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DePaul Law Review

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Privacy has been a significant subject of scholarly attention for decades, but it has never been more confusing than it is today. As myriad social pressures inexorably corral an ever-growing share of the world’s population down the digital rabbit hole, more and more people become both users and targets of new technologies. The complexity of these technologies and their unprecedented interactions with one another have completely outstripped the ability of the populace as a whole to understand the privacy implications of our new and shifting reality. Confronting privacy questions in this context is all but paralyzing.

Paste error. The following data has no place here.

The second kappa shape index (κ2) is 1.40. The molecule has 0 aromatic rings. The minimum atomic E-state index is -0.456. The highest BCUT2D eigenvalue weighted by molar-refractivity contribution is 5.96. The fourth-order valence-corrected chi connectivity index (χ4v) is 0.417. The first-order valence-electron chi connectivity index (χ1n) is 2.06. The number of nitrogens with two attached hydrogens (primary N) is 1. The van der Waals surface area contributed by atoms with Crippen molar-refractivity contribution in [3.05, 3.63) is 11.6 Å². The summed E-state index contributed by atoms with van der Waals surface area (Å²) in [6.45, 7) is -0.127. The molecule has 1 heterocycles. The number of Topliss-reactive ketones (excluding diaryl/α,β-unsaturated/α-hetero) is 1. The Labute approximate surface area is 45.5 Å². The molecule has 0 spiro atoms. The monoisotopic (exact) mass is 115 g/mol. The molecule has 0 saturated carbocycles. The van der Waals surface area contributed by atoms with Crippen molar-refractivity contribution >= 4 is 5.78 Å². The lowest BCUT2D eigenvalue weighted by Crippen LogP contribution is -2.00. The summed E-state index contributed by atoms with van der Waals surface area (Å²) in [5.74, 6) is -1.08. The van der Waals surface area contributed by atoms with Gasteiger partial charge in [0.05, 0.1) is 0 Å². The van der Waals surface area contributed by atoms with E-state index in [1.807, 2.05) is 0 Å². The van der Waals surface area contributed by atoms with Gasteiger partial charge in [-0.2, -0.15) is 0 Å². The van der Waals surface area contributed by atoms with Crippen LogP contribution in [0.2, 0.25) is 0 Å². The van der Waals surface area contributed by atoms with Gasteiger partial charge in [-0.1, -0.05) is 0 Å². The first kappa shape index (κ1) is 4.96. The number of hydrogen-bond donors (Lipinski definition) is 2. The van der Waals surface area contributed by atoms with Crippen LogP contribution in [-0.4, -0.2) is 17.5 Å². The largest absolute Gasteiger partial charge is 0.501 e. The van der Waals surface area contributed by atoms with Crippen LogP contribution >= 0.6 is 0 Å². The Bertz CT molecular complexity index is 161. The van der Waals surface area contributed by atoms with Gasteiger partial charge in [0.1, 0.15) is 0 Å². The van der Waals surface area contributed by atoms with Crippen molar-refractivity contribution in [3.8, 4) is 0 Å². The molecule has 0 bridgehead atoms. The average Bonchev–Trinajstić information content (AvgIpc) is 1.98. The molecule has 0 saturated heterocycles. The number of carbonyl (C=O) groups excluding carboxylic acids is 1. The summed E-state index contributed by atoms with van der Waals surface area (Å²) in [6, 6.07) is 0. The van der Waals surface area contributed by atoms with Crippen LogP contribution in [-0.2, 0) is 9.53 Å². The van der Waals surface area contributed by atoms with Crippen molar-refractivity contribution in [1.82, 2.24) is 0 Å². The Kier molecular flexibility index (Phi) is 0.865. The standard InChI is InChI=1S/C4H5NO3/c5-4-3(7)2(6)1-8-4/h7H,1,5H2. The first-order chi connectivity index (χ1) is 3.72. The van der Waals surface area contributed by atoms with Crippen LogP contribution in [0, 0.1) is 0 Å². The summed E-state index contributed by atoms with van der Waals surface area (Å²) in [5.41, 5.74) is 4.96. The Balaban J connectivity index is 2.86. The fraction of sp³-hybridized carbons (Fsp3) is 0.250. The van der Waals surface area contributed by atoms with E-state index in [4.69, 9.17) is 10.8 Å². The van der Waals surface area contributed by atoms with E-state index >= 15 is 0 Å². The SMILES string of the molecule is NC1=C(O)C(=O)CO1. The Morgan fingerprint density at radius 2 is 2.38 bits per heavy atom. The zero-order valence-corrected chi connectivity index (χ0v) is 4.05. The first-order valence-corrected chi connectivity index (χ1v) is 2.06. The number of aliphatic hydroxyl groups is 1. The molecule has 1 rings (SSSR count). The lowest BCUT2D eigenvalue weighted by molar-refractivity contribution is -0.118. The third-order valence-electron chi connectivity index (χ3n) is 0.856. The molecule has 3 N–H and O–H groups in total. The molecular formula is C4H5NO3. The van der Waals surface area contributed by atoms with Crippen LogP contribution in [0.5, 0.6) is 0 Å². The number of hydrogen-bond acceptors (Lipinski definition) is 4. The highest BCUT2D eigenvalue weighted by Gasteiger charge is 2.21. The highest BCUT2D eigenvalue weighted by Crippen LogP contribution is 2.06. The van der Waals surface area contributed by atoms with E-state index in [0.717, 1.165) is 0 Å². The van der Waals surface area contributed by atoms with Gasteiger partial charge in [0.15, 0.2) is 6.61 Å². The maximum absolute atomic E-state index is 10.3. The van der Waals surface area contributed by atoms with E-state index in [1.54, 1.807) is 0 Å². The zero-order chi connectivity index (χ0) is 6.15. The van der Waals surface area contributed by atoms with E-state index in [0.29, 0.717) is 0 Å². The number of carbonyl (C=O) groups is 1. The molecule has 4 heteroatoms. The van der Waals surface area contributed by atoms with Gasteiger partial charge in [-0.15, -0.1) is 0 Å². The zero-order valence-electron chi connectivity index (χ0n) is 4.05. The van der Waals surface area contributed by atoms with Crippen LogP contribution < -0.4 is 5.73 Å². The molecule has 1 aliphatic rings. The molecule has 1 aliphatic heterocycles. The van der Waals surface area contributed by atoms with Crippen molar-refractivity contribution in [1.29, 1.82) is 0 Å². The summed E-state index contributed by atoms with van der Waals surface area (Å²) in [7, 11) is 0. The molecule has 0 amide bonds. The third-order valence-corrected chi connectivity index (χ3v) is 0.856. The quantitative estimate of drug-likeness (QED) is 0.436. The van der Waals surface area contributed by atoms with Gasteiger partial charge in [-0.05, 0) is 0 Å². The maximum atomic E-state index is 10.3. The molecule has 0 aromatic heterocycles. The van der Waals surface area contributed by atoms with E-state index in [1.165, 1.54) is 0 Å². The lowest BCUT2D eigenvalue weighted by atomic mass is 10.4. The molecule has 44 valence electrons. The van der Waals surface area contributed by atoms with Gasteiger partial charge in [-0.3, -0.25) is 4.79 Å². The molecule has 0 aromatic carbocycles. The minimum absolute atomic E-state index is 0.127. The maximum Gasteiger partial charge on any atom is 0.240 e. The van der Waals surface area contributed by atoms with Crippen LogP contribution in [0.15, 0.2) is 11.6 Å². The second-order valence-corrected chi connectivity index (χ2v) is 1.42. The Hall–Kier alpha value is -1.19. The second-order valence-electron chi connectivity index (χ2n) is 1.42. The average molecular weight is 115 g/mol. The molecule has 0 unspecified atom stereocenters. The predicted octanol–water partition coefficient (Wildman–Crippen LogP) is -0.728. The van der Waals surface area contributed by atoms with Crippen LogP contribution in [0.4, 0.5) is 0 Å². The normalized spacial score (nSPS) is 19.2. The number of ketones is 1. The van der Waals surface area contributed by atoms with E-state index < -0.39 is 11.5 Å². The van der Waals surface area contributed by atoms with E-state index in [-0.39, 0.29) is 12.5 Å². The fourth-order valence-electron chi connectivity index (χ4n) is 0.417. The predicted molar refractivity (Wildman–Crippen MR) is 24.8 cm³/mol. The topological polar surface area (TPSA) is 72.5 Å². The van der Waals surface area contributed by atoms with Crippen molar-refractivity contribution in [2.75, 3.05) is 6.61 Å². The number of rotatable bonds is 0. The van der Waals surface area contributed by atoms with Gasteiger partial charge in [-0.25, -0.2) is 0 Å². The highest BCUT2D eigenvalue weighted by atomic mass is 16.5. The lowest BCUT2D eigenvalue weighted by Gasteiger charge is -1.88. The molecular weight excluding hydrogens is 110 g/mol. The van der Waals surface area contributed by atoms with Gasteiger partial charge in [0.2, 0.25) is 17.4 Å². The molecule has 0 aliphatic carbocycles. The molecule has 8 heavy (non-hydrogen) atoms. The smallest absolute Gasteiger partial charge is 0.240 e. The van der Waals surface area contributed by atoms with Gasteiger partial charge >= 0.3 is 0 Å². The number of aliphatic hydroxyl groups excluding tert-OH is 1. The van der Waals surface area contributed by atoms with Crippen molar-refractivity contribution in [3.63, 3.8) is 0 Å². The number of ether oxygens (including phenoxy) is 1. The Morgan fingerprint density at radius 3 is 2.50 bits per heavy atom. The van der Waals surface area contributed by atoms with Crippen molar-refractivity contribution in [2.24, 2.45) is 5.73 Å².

This Article offers a new framework for conceiving of privacy and privacy rights, which simplifies privacy questions in a hopelessly complex environment and provides a basis for strengthening privacy rights. That framework is built on a realist view of property rights, which serves the critical analogical functions of clarifying our relationship to our privacy interests, and offering steadying guidance for addressing privacy questions that appear blurred by rapid technological advancement. It is both notable and counterintuitive that to modernize our theoretical understanding of privacy may require us to embrace a model built on the real-property regime, which is classically characterized by its adherence to long-standing, even arcane, common-law rules.

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